Pop quiz: According to Forbes magazine, Jerry Seinfeld was America's highest-earning comedian from 2006 to 2016, bringing in more than $900 million. But he was eclipsed last year by what comedian?

A: Ooh. Is it Kevin Hart?

Q: Yes. Forbes says he made $87.5 million last year, $30 million more than Seinfeld.

A: Kevin Hart probably outworked Jerry Seinfeld last year, so good for him.

Q: Do you think Kevin Hart is funny?

A: I do, but I also think Kevin Hart is very entertaining. It's not enough to just be funny; you have to be entertaining, be memorable. Kevin Hart is so entertaining he sold out a football stadium in Philadelphia. That was something like 50,000 people, and a lot of them were looking at him from 1,000 feet a way on a giant screen they probably couldn't see very well, but they'd still say they had a good time.

Q: Speaking of rich and famous comedians, two years ago Aziz Ansari, to prepare for a major national tour, honed his act in 13 sold-out shows at The Comedy Works' former location in Albany. He said he loved the experience. That's a nice compliment to you and local audiences, but did having him here have any tangible benefits?

A: It certainly brought in a lot of new faces, and even people who weren't there connect him with The Comedy Works. You can't put a value on that.

Q: Will he come back?

A: The next time he has a big tour, I think he'll come back. His agent is a good friend of ours, and if he wants to come back for something, logistics be damned, he'll be here.

Q: You've been open on social media about your daughter Brooklyn's health challenges. Tell us what she and your family have gone through.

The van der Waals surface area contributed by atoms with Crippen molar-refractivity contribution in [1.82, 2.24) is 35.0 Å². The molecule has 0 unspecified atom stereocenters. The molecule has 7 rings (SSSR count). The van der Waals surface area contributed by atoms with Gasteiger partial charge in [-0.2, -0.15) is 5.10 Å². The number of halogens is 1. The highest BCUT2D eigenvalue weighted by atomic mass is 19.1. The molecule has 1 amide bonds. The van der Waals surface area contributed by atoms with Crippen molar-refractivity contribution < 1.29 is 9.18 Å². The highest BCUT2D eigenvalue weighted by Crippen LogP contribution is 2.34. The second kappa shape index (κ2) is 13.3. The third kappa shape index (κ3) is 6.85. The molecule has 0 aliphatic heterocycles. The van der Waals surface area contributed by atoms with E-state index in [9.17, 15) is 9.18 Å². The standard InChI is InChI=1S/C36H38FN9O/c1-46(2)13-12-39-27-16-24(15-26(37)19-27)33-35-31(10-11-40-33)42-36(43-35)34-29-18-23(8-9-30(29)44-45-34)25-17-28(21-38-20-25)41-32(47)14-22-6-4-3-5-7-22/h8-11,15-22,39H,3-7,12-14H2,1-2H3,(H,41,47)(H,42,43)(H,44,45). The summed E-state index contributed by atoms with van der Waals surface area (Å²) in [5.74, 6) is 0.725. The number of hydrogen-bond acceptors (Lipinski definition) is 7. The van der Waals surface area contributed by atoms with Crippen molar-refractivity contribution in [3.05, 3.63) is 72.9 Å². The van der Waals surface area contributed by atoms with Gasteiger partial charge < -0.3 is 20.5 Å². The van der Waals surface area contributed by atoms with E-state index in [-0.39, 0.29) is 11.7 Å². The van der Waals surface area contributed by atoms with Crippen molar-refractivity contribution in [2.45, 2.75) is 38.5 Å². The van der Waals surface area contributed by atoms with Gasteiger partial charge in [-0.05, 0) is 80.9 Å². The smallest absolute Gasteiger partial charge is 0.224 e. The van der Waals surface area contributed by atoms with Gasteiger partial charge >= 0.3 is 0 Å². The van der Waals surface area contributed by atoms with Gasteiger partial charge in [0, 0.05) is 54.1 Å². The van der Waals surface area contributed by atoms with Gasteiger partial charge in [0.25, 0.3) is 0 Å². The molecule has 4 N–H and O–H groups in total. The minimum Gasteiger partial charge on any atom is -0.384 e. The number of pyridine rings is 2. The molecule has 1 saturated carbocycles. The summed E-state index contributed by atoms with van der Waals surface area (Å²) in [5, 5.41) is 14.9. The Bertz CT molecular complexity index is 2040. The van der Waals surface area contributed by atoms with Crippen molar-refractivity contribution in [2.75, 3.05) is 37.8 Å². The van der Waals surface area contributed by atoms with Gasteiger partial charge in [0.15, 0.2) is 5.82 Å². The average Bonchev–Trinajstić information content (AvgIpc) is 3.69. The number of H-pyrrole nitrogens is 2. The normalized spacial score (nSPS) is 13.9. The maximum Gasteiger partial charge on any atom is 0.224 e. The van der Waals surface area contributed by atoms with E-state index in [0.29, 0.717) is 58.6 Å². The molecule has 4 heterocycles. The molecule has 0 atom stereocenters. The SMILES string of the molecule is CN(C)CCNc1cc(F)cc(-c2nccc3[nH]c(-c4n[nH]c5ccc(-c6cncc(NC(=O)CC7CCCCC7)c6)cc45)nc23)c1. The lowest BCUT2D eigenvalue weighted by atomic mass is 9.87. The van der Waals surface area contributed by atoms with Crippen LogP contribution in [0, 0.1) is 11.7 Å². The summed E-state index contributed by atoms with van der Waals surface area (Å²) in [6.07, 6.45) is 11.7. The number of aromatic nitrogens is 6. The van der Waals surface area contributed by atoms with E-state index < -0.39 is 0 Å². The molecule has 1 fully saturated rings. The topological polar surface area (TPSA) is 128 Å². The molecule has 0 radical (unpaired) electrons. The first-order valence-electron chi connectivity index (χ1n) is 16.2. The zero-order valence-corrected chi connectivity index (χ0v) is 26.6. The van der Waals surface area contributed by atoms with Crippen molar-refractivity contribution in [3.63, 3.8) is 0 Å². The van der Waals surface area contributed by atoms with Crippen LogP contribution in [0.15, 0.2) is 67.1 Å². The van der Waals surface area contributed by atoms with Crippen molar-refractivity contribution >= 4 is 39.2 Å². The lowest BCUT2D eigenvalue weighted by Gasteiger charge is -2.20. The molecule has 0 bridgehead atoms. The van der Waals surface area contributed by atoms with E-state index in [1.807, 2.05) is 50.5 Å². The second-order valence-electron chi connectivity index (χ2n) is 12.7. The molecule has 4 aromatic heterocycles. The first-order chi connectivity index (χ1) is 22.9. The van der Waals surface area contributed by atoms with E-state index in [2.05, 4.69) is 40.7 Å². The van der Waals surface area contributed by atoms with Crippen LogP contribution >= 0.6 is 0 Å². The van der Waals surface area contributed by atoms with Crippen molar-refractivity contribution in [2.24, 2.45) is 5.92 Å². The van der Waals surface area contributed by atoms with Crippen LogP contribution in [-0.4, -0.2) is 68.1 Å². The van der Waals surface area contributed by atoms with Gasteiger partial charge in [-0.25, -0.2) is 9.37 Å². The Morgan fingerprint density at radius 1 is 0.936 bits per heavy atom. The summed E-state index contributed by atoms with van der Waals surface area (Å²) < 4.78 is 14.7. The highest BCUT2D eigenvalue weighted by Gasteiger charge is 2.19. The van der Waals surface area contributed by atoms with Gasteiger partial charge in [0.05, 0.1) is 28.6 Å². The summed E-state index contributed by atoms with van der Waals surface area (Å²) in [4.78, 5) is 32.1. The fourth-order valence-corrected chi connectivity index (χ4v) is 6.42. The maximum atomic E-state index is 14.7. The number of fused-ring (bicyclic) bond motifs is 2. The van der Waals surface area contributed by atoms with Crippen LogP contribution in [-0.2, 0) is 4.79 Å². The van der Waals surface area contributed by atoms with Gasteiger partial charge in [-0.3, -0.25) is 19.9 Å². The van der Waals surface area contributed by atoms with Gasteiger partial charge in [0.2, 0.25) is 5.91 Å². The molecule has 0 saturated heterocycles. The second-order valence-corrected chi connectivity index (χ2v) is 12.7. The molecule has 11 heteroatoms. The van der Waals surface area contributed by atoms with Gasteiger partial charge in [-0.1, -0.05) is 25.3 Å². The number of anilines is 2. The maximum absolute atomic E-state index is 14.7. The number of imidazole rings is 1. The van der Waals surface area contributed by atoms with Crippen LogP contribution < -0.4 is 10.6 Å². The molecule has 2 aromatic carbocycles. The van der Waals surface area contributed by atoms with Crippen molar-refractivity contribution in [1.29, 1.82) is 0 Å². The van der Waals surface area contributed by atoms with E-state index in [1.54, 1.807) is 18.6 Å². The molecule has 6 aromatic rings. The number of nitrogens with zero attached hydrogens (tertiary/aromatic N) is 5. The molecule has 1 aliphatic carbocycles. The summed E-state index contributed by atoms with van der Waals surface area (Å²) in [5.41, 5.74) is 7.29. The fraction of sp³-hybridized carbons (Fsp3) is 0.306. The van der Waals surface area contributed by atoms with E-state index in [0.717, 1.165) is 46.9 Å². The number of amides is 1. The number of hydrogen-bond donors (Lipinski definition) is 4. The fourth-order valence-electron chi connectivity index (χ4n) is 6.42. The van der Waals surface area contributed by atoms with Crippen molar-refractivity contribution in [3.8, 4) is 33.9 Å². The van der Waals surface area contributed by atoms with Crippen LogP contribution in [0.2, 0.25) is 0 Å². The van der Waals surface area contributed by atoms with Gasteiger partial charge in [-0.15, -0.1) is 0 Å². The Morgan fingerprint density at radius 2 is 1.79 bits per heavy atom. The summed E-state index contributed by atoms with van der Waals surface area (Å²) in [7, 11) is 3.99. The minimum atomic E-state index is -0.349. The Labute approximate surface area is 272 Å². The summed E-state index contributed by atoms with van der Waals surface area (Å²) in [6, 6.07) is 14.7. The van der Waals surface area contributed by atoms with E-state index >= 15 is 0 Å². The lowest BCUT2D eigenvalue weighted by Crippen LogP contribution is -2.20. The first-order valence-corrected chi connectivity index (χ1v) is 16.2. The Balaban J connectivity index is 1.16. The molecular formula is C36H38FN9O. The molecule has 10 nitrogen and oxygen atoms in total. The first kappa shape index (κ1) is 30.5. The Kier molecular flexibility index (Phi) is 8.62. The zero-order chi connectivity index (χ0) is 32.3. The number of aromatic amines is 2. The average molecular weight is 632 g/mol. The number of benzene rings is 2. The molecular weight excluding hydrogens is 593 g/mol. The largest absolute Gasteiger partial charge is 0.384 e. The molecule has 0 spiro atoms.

A: My wife was 20 weeks pregnant when we found out that one of the chambers of Brooklyn's heart didn't develop. She had open-heart surgery the day she was born, another when she was 4 months old and again just before she turned 3. She's thriving now, and the prognosis is good; it's not the kind of thing we're conscious of every day anymore, just when we go to the doctor for a checkup every three or six months. Other than sometimes having trouble getting her to let my wife brush or hair or cut her fingernails, she's great.

Q: How has it changed your perspective?

A: I am not afraid of much of anything anymore. I'd always said my biggest fear was having a child who was really sick or had a significant health problem, and life came up and slapped me in the face with it. During my daughter's second surgery, her aorta ruptured, they gave her CPR for 18 minutes, and they didn't know afterward if she would have brain function. She was on paralytic medication, and so for three days we just sat there in her room, watching the machines breathe for her and hearing them beep. After that, if I don't end up taking out the trash on a given day, I'm OK about it; if I have to replace a comedian on a big show at the last minute, fine, I'll do it. Things don't get me worked up anymore. People ask if something like nine shows on New Year's Eve is a risk, and I say no. There's life and death, and there's everything else.

Pop quiz: British psychology professor Richard Wiseman spent a year to determine's the world's most popular joke in English. Do you know what it is?

A: I would say the chicken crossing the road.

Q: Here it is: A guy calls 911 and says, "I think my friend is dead." The operator says, "Are you sure? You have to check to be certain." There's the sound of a gunshot. The guy comes back on the phone and says, "He's definitely dead."

A: Ohh-kaayy. It took a professor to figure that out?

Q: The runner-up was this: Sherlock Holmes and Dr. Watson go camping and spend the night in a tent. Holmes wakes up Watson and asks, "What do you see?" Watson says, "Millions and millions of stars." Holmes says, "And what do you deduce from that?" Watson says, "If any of them are like our sun, then there may be at least one planet, maybe many, with life on it." Holmes says, "No, you fool. It's elementary that someone has stolen our tent!"

A: Ha ha ha.

Q: Would you hire someone who told either of those?

A: No. Make a note of how instantly I said no. Comedy really is a conversation between one person and a group of people. It's not telling jokes; it really isn't.